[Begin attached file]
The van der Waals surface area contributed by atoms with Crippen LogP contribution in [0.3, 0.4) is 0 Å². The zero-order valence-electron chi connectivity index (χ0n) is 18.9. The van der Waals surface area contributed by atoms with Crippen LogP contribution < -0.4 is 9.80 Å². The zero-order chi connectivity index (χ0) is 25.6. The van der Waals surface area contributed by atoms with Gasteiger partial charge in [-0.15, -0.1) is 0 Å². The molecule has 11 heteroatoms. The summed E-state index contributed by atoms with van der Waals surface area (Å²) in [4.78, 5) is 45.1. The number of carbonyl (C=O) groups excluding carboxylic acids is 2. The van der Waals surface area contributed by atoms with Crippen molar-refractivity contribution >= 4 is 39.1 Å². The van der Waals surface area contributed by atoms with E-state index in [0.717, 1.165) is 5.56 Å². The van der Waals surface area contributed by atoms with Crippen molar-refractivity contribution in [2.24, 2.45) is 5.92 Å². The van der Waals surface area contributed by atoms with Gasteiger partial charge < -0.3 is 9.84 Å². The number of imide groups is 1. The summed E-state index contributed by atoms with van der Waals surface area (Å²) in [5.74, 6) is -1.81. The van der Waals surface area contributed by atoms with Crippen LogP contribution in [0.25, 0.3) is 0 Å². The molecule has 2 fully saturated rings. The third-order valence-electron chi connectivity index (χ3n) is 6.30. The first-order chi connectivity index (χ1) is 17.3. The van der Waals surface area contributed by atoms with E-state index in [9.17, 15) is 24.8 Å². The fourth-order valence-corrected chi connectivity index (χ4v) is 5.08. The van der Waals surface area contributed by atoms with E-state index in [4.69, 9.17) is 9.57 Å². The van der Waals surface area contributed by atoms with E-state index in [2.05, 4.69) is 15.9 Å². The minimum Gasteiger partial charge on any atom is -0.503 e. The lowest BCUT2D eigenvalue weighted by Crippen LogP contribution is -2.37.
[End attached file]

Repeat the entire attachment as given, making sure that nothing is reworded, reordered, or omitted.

The van der Waals surface area contributed by atoms with Crippen LogP contribution in [0.3, 0.4) is 0 Å². The zero-order valence-electron chi connectivity index (χ0n) is 18.9. The van der Waals surface area contributed by atoms with Crippen LogP contribution < -0.4 is 9.80 Å². The zero-order chi connectivity index (χ0) is 25.6. The van der Waals surface area contributed by atoms with Gasteiger partial charge in [-0.15, -0.1) is 0 Å². The molecule has 11 heteroatoms. The summed E-state index contributed by atoms with van der Waals surface area (Å²) in [4.78, 5) is 45.1. The number of carbonyl (C=O) groups excluding carboxylic acids is 2. The van der Waals surface area contributed by atoms with Crippen molar-refractivity contribution >= 4 is 39.1 Å². The van der Waals surface area contributed by atoms with E-state index in [0.717, 1.165) is 5.56 Å². The van der Waals surface area contributed by atoms with Crippen molar-refractivity contribution in [2.24, 2.45) is 5.92 Å². The van der Waals surface area contributed by atoms with Gasteiger partial charge < -0.3 is 9.84 Å². The number of imide groups is 1. The summed E-state index contributed by atoms with van der Waals surface area (Å²) in [5.74, 6) is -1.81. The van der Waals surface area contributed by atoms with Crippen LogP contribution in [0.25, 0.3) is 0 Å². The molecule has 2 fully saturated rings. The third-order valence-electron chi connectivity index (χ3n) is 6.30. The first-order chi connectivity index (χ1) is 17.3. The van der Waals surface area contributed by atoms with E-state index in [9.17, 15) is 24.8 Å². The fourth-order valence-corrected chi connectivity index (χ4v) is 5.08. The van der Waals surface area contributed by atoms with E-state index in [4.69, 9.17) is 9.57 Å². The van der Waals surface area contributed by atoms with E-state index in [2.05, 4.69) is 15.9 Å². The minimum Gasteiger partial charge on any atom is -0.503 e. The lowest BCUT2D eigenvalue weighted by Crippen LogP contribution is -2.37.